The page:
So, em...

Between astronomers' last look in 2011 and 2019 is a large enough interval of time for something to happen. Not that 2001 (when it was first observed) or 2019 have much meaning, since we're always watching the past out there and the Kinman Dwarf Galaxy is 75 million light years away. We often think of cosmic events as slow-moving phenomena because so often their follow-on effects are massive and unfold to us over time. But things happen just as fast big as small. The number of things that happened in the first 10 millionth of a trillionth of a trillionth of a trillionth of a second after the Big Bang, for example, is insane.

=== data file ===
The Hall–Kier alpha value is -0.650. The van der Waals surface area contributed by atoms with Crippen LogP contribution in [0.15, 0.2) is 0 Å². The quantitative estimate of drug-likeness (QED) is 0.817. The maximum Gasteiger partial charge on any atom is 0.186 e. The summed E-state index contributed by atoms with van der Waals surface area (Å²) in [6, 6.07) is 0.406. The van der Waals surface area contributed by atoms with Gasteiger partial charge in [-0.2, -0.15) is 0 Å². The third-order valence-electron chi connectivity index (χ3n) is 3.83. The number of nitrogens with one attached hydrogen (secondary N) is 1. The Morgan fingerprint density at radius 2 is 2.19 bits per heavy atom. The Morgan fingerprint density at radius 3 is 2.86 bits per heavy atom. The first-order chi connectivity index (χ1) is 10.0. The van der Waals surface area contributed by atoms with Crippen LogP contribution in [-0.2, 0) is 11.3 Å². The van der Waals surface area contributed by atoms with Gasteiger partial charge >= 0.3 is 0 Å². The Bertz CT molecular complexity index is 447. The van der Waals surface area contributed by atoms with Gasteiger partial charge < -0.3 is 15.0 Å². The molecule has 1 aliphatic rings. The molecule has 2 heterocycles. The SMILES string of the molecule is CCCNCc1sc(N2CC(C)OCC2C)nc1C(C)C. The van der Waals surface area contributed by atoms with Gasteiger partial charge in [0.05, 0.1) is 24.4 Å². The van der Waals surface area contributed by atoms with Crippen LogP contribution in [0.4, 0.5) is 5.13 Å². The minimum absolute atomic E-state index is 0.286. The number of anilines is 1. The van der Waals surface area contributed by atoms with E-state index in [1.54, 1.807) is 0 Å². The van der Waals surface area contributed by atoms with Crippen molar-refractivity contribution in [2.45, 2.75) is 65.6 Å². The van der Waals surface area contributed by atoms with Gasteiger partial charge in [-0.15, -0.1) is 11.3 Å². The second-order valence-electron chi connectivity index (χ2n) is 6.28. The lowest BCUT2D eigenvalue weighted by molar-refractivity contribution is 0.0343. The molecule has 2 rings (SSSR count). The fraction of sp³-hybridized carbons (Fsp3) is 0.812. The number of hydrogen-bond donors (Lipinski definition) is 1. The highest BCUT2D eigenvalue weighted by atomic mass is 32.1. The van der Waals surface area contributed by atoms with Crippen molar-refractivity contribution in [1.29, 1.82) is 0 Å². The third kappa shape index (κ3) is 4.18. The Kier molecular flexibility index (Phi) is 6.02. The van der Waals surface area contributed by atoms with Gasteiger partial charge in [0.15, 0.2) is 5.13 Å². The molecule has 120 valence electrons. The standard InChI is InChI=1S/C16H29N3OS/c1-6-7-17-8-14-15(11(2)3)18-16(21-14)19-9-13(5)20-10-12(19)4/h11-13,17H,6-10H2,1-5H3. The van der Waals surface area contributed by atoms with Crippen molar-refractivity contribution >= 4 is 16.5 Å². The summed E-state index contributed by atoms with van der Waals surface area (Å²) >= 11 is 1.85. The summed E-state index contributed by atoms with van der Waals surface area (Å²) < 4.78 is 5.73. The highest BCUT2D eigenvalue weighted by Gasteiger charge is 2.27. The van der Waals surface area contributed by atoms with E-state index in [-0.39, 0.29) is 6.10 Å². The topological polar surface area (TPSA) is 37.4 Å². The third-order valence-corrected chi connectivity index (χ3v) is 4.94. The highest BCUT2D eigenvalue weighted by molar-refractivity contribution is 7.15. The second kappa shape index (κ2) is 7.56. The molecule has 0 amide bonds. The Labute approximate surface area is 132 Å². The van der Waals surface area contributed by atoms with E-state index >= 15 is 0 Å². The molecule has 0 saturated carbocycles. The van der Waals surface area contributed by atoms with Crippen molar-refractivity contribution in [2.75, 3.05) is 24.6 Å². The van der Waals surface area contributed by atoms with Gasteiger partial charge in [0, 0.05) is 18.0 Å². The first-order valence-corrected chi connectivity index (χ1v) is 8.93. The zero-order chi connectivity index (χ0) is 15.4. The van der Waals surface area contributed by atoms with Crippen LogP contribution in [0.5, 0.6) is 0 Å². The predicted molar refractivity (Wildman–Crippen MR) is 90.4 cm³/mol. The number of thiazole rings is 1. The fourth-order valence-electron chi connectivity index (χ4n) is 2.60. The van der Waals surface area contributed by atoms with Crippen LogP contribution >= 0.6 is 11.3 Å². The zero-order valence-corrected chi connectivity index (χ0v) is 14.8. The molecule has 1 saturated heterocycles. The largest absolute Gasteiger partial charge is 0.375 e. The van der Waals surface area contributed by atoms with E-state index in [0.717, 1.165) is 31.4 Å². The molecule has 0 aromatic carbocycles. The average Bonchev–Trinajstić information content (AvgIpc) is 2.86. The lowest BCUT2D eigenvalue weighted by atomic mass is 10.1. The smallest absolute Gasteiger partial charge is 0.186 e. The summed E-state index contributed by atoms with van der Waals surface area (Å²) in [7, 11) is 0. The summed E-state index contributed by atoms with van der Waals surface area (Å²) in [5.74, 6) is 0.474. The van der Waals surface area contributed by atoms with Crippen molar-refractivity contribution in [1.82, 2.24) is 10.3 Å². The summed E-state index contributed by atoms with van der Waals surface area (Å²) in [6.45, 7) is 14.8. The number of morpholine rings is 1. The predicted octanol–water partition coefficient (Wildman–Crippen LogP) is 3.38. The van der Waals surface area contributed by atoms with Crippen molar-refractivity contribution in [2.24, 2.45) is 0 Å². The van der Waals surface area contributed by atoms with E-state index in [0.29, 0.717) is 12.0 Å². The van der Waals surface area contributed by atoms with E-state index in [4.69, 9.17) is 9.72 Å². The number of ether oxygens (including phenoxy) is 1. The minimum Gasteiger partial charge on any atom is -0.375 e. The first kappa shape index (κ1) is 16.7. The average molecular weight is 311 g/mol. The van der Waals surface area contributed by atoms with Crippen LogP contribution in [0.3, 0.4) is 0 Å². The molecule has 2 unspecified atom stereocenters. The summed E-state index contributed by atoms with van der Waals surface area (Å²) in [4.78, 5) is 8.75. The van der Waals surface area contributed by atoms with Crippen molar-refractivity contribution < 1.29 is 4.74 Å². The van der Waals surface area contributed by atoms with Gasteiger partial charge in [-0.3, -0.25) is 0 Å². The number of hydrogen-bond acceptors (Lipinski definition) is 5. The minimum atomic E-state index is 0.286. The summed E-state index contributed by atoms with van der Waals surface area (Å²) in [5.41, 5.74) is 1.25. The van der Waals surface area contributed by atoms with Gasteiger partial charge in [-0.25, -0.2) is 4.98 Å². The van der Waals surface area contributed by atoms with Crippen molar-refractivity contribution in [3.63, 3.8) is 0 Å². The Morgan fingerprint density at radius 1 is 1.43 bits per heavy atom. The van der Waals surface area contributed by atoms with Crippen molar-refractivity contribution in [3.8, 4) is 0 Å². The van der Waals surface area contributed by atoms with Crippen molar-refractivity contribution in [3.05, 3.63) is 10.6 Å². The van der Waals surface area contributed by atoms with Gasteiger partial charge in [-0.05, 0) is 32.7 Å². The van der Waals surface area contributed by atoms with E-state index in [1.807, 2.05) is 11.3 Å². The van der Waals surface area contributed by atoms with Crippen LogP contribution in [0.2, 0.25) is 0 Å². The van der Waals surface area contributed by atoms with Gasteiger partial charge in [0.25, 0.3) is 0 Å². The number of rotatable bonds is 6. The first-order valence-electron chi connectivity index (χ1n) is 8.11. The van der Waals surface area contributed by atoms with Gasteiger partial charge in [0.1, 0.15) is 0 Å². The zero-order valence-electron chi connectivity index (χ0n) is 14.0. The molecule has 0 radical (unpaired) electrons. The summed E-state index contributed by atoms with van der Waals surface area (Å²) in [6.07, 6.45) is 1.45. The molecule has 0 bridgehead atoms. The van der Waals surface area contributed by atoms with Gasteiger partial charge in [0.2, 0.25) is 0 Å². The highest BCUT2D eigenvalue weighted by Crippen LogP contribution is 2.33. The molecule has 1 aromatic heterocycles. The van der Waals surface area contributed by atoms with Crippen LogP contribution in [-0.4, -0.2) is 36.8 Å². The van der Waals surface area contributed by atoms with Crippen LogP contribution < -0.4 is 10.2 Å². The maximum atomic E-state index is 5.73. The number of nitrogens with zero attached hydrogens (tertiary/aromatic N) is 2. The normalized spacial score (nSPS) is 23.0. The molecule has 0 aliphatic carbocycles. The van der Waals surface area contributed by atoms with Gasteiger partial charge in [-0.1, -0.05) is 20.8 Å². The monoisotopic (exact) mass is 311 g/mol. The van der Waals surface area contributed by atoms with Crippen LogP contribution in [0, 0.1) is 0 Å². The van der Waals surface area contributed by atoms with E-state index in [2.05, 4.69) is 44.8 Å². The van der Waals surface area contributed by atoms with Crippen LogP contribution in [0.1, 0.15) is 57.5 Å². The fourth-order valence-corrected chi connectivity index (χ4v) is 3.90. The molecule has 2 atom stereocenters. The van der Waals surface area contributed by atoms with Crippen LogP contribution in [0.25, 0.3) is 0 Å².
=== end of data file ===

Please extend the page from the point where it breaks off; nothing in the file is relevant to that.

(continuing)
In any event, the Kinsman Dwarf Galaxy, or PHL 293B, is far way, too far for astronomers to directly observe its stars. Their presence can be inferred from spectroscopic signatures — specifically, PHL 293B between 2001 and 2011 consistently featured strong signatures of hydrogen that indicated the presence of a massive "luminous blue variable" (LBV) star about 2.5 times more brilliant than our Sun. Astronomers suspect that some very large stars may spend their final years as LBVs.

Though LBVs are known to experience radical shifts in spectra and brightness, they reliably leave specific traces that help confirm their ongoing presence. In 2019 the hydrogen signatures, and such traces, were gone. Allan says, "It would be highly unusual for such a massive star to disappear without producing a bright supernova explosion."